PENSACOLA, FL -- President Obama wrapped up a two-day, three state tour of the Gulf Coast with a speech at the Naval Air Station here, promising that his administration would do whatever it takes for as long as it takes to help the region recover.
He drew applause from the crowd of service members with a pledge to make sure that BP pays the costs of clean up and for the economic effects of the oil that has been pouring into the Gulf of Mexico for more than a month, closing down fisheries, fouling beaches, killing wildlife, hurting tourism, and leading the government to declare a six-month moratorium on exploratory drilling in deep water.
This swing marks the president's fourth trip to the Gulf since the worst environmental disaster in the nation's history began in late April. He visited Mississippi, Alabama and Florida, meeting with state and local officials and business owners, visiting staging facilities for responders, and getting frequent updates on clean up and containment efforts from Adm. Thad Allen, the national incident commander and a constant travel companion on this trip.
"Let me say to the people of Pensacola and the Gulf Coast: I am with you, my administration is with you for the long haul to make sure BP pays for the damage that it has done and to make sure that you are getting the help you need to protect this beautiful coast and to rehabilitate the damaged areas, to revitalized this region and to make sure that nothing like this ever happens again," Obama said. "That is a commitment I am making to the people of Florida and people all across this Gulf."
Sensitive to criticism that the president was slow to respond to this disaster, the White House has been eager to show the American public that Obama is engaged and that the administration is in control.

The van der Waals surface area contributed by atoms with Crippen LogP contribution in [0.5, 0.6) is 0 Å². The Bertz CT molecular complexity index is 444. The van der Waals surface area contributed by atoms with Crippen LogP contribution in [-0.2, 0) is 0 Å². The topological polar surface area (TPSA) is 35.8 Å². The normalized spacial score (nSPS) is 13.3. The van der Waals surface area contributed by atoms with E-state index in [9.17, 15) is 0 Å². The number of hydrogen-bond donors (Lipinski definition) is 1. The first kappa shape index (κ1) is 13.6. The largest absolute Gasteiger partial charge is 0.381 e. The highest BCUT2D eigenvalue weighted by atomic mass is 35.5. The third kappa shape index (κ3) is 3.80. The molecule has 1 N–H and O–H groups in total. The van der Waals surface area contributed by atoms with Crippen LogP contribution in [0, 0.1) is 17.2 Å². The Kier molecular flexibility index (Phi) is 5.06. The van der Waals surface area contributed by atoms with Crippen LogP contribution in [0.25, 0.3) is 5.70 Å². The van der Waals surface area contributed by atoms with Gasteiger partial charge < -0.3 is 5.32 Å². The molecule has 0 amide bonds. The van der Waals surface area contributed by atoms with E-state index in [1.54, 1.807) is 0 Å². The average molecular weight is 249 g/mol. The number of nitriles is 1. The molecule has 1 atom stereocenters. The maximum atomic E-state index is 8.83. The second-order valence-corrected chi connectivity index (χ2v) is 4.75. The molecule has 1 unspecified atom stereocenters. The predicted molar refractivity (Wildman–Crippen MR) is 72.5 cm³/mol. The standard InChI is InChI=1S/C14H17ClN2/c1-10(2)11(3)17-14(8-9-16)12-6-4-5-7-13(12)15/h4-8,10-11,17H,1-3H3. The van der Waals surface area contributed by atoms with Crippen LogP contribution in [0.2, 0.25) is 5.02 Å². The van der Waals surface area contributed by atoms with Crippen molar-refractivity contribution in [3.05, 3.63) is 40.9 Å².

Adm. Allen announced today the establishment of three deputy incident commanders to lead oil impact mitigation and clean-up efforts in Alabama, Mississippi, and Florida -- a move meant to help improve coordination between local governments and provide aid to the affected communities.
After the speech, the president was headed back to Washington, where he is set to deliver his first address to the nation from the Oval Office. In his remarks, according to a White House official, Obama will talk about clean-up efforts and what will be necessary to restore the Gulf; declare his help to protect those who have been hurt economically; outline the changes he believes are necessary to prevent a repeat of such a disaster; and discuss steps to reduce the country's dependence on oil and fossil fuels.
Administration officials have stressed the need for a prompt and timely process for handling claims against BP. They want the company to set up an escrow account -- administered by a third party -- to deal with damage claims, a topic Obama will address when he meets with BP officials at the White House on Wednesday.